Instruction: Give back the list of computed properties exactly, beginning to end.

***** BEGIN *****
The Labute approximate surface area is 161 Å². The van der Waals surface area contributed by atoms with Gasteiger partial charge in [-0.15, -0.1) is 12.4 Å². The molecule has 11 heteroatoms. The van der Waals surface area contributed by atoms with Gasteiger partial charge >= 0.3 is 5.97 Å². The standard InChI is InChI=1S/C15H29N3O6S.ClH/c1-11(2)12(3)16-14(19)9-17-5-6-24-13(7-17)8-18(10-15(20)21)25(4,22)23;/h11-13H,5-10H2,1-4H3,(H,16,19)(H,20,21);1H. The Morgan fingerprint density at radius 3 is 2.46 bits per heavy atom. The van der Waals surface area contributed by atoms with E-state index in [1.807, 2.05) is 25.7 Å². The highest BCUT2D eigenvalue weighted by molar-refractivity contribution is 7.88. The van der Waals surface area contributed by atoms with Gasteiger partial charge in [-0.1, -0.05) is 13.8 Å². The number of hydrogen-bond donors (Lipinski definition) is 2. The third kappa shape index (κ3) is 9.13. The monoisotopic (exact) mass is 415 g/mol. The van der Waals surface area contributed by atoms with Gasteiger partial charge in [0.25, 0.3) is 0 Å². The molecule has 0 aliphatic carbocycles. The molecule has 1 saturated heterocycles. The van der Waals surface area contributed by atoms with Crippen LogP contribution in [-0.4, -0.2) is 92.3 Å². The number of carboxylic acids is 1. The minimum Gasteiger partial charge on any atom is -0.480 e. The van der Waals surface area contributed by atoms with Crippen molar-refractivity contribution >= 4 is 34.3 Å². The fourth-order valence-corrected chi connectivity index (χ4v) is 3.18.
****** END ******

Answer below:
The Labute approximate surface area is 161 Å². The van der Waals surface area contributed by atoms with Gasteiger partial charge in [-0.15, -0.1) is 12.4 Å². The molecule has 11 heteroatoms. The van der Waals surface area contributed by atoms with Gasteiger partial charge >= 0.3 is 5.97 Å². The standard InChI is InChI=1S/C15H29N3O6S.ClH/c1-11(2)12(3)16-14(19)9-17-5-6-24-13(7-17)8-18(10-15(20)21)25(4,22)23;/h11-13H,5-10H2,1-4H3,(H,16,19)(H,20,21);1H. The Morgan fingerprint density at radius 3 is 2.46 bits per heavy atom. The van der Waals surface area contributed by atoms with E-state index in [1.807, 2.05) is 25.7 Å². The highest BCUT2D eigenvalue weighted by molar-refractivity contribution is 7.88. The van der Waals surface area contributed by atoms with Gasteiger partial charge in [-0.1, -0.05) is 13.8 Å². The number of hydrogen-bond donors (Lipinski definition) is 2. The third kappa shape index (κ3) is 9.13. The monoisotopic (exact) mass is 415 g/mol. The van der Waals surface area contributed by atoms with Gasteiger partial charge in [0.25, 0.3) is 0 Å². The molecule has 0 aliphatic carbocycles. The molecule has 1 saturated heterocycles. The van der Waals surface area contributed by atoms with Crippen LogP contribution in [-0.4, -0.2) is 92.3 Å². The number of carboxylic acids is 1. The minimum Gasteiger partial charge on any atom is -0.480 e. The van der Waals surface area contributed by atoms with Crippen molar-refractivity contribution >= 4 is 34.3 Å². The fourth-order valence-corrected chi connectivity index (χ4v) is 3.18.